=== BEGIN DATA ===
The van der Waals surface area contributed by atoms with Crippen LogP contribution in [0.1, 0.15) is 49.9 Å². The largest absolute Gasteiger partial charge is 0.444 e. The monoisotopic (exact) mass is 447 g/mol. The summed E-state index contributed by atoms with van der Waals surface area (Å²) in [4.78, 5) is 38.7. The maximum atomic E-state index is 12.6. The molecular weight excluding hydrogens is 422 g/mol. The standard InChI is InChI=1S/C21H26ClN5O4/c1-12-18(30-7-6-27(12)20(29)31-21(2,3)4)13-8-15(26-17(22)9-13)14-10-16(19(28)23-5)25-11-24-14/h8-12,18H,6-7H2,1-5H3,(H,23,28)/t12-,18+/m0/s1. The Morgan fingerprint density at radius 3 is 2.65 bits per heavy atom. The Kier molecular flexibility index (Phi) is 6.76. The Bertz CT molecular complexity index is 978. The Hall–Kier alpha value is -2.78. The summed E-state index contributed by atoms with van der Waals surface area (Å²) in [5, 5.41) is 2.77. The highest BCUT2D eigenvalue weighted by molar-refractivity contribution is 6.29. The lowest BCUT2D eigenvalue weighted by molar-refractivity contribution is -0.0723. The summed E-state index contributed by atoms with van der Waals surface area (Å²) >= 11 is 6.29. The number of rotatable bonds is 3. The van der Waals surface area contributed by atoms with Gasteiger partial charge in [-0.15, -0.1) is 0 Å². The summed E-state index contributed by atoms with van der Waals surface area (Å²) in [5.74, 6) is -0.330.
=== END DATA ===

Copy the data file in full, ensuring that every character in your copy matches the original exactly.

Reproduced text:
The van der Waals surface area contributed by atoms with Crippen LogP contribution in [0.1, 0.15) is 49.9 Å². The largest absolute Gasteiger partial charge is 0.444 e. The monoisotopic (exact) mass is 447 g/mol. The summed E-state index contributed by atoms with van der Waals surface area (Å²) in [4.78, 5) is 38.7. The maximum atomic E-state index is 12.6. The molecular weight excluding hydrogens is 422 g/mol. The standard InChI is InChI=1S/C21H26ClN5O4/c1-12-18(30-7-6-27(12)20(29)31-21(2,3)4)13-8-15(26-17(22)9-13)14-10-16(19(28)23-5)25-11-24-14/h8-12,18H,6-7H2,1-5H3,(H,23,28)/t12-,18+/m0/s1. The Morgan fingerprint density at radius 3 is 2.65 bits per heavy atom. The Kier molecular flexibility index (Phi) is 6.76. The Bertz CT molecular complexity index is 978. The Hall–Kier alpha value is -2.78. The summed E-state index contributed by atoms with van der Waals surface area (Å²) in [5, 5.41) is 2.77. The highest BCUT2D eigenvalue weighted by molar-refractivity contribution is 6.29. The lowest BCUT2D eigenvalue weighted by molar-refractivity contribution is -0.0723. The summed E-state index contributed by atoms with van der Waals surface area (Å²) >= 11 is 6.29. The number of rotatable bonds is 3. The van der Waals surface area contributed by atoms with Gasteiger partial charge in [-0.15, -0.1) is 0 Å². The summed E-state index contributed by atoms with van der Waals surface area (Å²) in [5.74, 6) is -0.330.